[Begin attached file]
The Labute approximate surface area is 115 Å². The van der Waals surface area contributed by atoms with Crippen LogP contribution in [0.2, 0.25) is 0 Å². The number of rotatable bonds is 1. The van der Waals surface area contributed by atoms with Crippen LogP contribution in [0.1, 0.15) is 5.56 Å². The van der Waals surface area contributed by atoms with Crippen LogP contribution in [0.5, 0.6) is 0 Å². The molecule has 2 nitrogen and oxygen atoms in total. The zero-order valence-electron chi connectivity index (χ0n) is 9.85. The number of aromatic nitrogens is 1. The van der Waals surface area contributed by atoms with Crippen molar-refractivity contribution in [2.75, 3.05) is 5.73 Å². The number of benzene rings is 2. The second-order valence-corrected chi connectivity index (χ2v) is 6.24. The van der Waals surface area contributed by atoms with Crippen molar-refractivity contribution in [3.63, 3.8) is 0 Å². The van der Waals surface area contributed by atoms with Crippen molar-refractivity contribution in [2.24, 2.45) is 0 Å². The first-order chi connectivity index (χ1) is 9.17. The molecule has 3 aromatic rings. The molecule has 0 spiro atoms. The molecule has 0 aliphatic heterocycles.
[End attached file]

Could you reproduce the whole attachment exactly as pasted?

The Labute approximate surface area is 115 Å². The van der Waals surface area contributed by atoms with Crippen LogP contribution in [0.2, 0.25) is 0 Å². The number of rotatable bonds is 1. The van der Waals surface area contributed by atoms with Crippen LogP contribution in [0.1, 0.15) is 5.56 Å². The van der Waals surface area contributed by atoms with Crippen LogP contribution in [0.5, 0.6) is 0 Å². The molecule has 2 nitrogen and oxygen atoms in total. The zero-order valence-electron chi connectivity index (χ0n) is 9.85. The number of aromatic nitrogens is 1. The van der Waals surface area contributed by atoms with Crippen molar-refractivity contribution in [2.75, 3.05) is 5.73 Å². The number of benzene rings is 2. The second-order valence-corrected chi connectivity index (χ2v) is 6.24. The van der Waals surface area contributed by atoms with Crippen molar-refractivity contribution in [3.63, 3.8) is 0 Å². The van der Waals surface area contributed by atoms with Crippen molar-refractivity contribution in [2.24, 2.45) is 0 Å². The first-order chi connectivity index (χ1) is 9.17. The molecule has 3 aromatic rings. The molecule has 0 spiro atoms. The molecule has 0 aliphatic heterocycles.